04 Feb White Hat Vs Black Hat – A Battle Between Good and Evil
Life is a constant struggle between good and evil, where
even the most placid of individuals find themselves drawn to a particular side.
You pin your colours to the mast and ride it through to the end – or at least
stick with it until the shame forces you to swallow your pride and jump ship.
Good and evil exist side-by-side in Search Engine Optimisation,
and are classified by the colour of their hat: white or black. If SEO were a
movie, White Hat would be the fresh-faced hero; the guy with Beverly Hills
smile, glossy hair and morals that refuses to be corrupted by outside influences.
He’s not always the coolest of chaps, but you can guarantee he’ll be walking
away with the girl as the credits role – chiselled cheekbones intact.
Black Hat is everything White Hat isn’t – a risk-taker; a
corner cutter and a man that wouldn’t think twice about stealing from the purse
of Granny White Hat. He’s a bad egg, but he’s cool with it. There’s something
about his slicked back hair, battle wounds and fast talking that draw you to
him. Black Hat’s the guy you want to side with, even though you know it’s
Fooling Google and getting away with it
In ‘SEO The Movie’, Google plays the part of the dame. Like
White Hat, she’s as honest as the day’s long, but she’s naïve and easily led – a
character flaw that, being the old slick operator he is, Black Hat knows
exactly how to manipulate.
Google’s job is to provide answers to questions, and it
takes this job very seriously. You enter a question or query into the search
engine and it provides you with a list of links that it believes provides the
most relevant answers. Unfortunately, as brilliant as it is at doing what it
does – 40,000
times a second – Google isn’t fool-proof. There are chinks in its armour
that can be got at, and those that have chosen to don the Black Hat know
exactly how to exploit them.
Black Hat SEO is the dirty side of Search Engine
Optimisation, using every trick in the book to con Google and the millions of
people that rely on it. These tricks include, but are certainly not limited to:
stuffing – cramming targeted words and phrases into content to the extent
that text reads like gibberish.
keywords – using irrelevant keywords in content in order to increase
and hidden text – placing unreadable text at the bottom of a page, or
making text the same colour as a background so that it can be read by Google
but not the user.
– presenting search engines with one set of content and readers with another.
content – copying content from another website without permission.
farming – seeking links from unrelated and low quality websites to improve
content – producing low quality content on websites, blogs, social media
and forums for the sole purpose of getting visitors.
These techniques are bad and used specifically to manipulate
poor old Google’s ranking factors; taking the elevator to the top of Google
Towers while White Hat and his incorruptible morals navigate the stairs.
At this point I should probably tell you to stay the hell
away from Black Hat techniques, but I’m not going to. Black Hat might be
unethical, but it isn’t illegal and the dark arts offer tangible results, at
least in the short term.
If you fancy yourself as a bit of a risk-taker, someone that
likes to make a quick buck with no definitive long-term vision, pursue this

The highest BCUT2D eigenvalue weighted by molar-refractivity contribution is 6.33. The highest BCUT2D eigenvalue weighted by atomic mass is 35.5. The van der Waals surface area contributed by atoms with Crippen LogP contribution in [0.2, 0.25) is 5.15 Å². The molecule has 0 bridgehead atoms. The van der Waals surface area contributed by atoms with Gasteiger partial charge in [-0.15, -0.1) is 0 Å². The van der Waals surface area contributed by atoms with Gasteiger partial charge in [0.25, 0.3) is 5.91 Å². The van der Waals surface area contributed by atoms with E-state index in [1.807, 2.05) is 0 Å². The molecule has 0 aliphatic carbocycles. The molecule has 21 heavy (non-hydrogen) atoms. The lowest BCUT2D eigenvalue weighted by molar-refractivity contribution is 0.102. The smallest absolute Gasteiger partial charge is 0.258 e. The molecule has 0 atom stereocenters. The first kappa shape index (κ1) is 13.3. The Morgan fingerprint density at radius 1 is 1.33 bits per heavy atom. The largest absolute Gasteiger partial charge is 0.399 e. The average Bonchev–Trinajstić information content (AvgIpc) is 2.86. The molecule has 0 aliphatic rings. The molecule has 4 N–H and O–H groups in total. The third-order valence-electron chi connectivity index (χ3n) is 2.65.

route by all means. You’ll probably get to where you want to be, quicker than
you thought possible. Just don’t expect to stay there.
Fool me once, shame on you; fool me twice, shame on me
Google might be naïve, but it isn’t stupid. It can spot a
faker, maybe not immediately, but overtime it will unravel your little Web of
The search engine is on a never-ending quest to be the very
best it can be for its users, providing the best results from the most
reputable sites. It does this by continually updating its search algorithms.
Don’t be fooled by the names of these updates – Panda, Penguin and Hummingbird
– they’re serious and they’ll crush you without a second thought.
Google gets wiser and more clued up by the day, and with
every update comes thousands more penalties resulting in the drop of rankings
for every page on a site that doesn’t adhere to increasingly strict quality
standards. And with a drop of rankings comes a drop in traffic and the end of
your bottom line as you know it.
But like I said, Black Hat isn’t illegal, so feel free to go
White Hat to the rescue
White Hat is everything Black Hat isn’t; a pearly white
smile and winning personality that Google can trust in. When the cables have
been cut on Black Hat’s elevator ride, White Hat’s long, hard slog up the
stairs becomes worth it.
White Hat techniques are built on honesty and integrity.
They’re not about avoiding Google’s wrath; they’re about making your website
more visible to search users the right way, through:
content – good, relevant, engaging and helpful copy, articles and blog
link building – quality, organic links from reputable industry sources.
– user-friendly website layout on desktop and mobile.
and title tags – accurately chosen titles that reflect content topic.
descriptions – plain, brief and accurate data that’s relevant to the
– brief and descriptive file names.
text – Short phrases that are completely relevant to links.
– implementing ‘nofollow’ within comments to reduce spam.
White Hat is SEO practiced with morals; a route that, if
pursued, gets you the girl and the adulation of the public. Meanwhile, Black
Hat becomes a shadow of its former self; a failed villain kicked out of the
gang and left no other choice but to change headwear.
White Hat SEO might not be as cool or edgy as its
counterpart, but it’s guaranteed to be around for a sequel.